Sustainability Business Clinic
Subject offered Semester 2 in 2023
What is Sustainability Business Clinic?
Sustainability Business Clinic is a unique transactional law clinic that is based at Melbourne Law School and collaborates with commercial lawyers and social and environmental community enterprises. Students are supervised in providing transactional and start-up legal information to their own clients. The clinic offers students the opportunity to directly assist clients who do not otherwise have access to lawyers or legal advice and who are driven by a desire to make a difference within the community.
Since its inception in 2014, Sustainability Business Clinic has assisted 24 community and environmental businesses. These have included solar energy start-ups, farmers markets, community-owned renewable energy facilities, waste diversion enterprises, community gardens and rural-based food co-operatives and associations.
In 2019, Alex’s client was the Australian Food Sovereignty Alliance. To assist his client, Alex conducted research and produced a memo on aspects of planning law. As Alex explains:
“I was excited to participate in the Sustainability Business Clinic for its on-the-ground efforts to promote social change. I also thought of myself as living a sustainable life. I use my reusable Keep Cup and I live on a leafy street in a high-rise apartment… I did not realise how little I knew about sustainability. The Clinic experience was an assault on the senses. I went from the boardroom of a marble-floored law firm to a farm with geese and cows, the smell of manure in the air. You see, my client was supporting the creation of a farming co-operative in the Central Highlands. They needed advice as to whether each use of land on the farm would be considered a separate land use requiring a planning permit from the local council or if they were doing something unique – by creating a multi-purpose, community managed regenerative farm that might be considered a use in and of itself for planning law. In a team, I held client interviews, drafted letters to our client and extensively researched VCAT cases. I was amazed at how quickly I became an expert in a niche area of planning law.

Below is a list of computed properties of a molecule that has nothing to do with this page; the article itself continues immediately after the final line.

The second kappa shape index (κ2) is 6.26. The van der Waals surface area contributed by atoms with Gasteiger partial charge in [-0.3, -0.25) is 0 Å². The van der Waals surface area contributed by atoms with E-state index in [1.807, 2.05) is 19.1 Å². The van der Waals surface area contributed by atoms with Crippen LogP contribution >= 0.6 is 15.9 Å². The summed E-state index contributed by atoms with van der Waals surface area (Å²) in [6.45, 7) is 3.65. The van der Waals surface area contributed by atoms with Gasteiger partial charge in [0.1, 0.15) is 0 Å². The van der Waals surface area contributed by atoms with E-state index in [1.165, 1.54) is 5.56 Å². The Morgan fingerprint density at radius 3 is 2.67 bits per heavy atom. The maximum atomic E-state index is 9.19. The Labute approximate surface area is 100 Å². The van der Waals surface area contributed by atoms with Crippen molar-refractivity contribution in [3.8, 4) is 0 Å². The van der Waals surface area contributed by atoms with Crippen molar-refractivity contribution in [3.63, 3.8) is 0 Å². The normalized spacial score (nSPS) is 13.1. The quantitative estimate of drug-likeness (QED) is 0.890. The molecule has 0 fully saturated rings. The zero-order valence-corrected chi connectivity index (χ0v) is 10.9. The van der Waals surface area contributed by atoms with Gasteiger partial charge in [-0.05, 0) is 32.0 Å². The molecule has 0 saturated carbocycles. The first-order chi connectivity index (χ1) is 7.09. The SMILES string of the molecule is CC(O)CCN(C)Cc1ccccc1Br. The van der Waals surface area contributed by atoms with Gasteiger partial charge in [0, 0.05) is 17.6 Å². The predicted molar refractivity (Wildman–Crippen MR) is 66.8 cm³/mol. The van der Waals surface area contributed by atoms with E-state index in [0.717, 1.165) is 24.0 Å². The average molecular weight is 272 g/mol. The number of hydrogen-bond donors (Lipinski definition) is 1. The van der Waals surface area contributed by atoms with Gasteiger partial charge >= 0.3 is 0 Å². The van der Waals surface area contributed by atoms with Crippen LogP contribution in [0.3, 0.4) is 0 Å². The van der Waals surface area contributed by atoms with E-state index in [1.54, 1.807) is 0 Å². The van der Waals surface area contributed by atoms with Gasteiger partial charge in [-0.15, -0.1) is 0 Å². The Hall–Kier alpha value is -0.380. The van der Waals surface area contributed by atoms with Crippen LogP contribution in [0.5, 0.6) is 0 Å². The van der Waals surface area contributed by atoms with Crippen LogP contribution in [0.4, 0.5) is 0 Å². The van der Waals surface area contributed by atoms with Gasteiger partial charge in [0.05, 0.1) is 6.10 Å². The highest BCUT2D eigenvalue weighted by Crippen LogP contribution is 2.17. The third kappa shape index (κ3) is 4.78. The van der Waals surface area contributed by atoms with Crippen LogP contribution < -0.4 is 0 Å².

One aspect of the Clinic which I really enjoyed was the reflective component. I realised that being a lawyer was so much more than just having research and analytical skills. It is also about having strong personal skills so that the client feels empowered and comfortable in sharing their problems.”
What will I learn?
Students will experience what it is like to be a legal adviser to an immature well-meaning business and so will observe the legal issues confronting start up enterprises trying to achieve environmental and social goals. Students will also be able to reflect on what it means to be a lawyer, the skills of a lawyer to assist clients with their legal problems.
The subject will address:
- The skills required of a legal advisor to support a starting-out sustainability business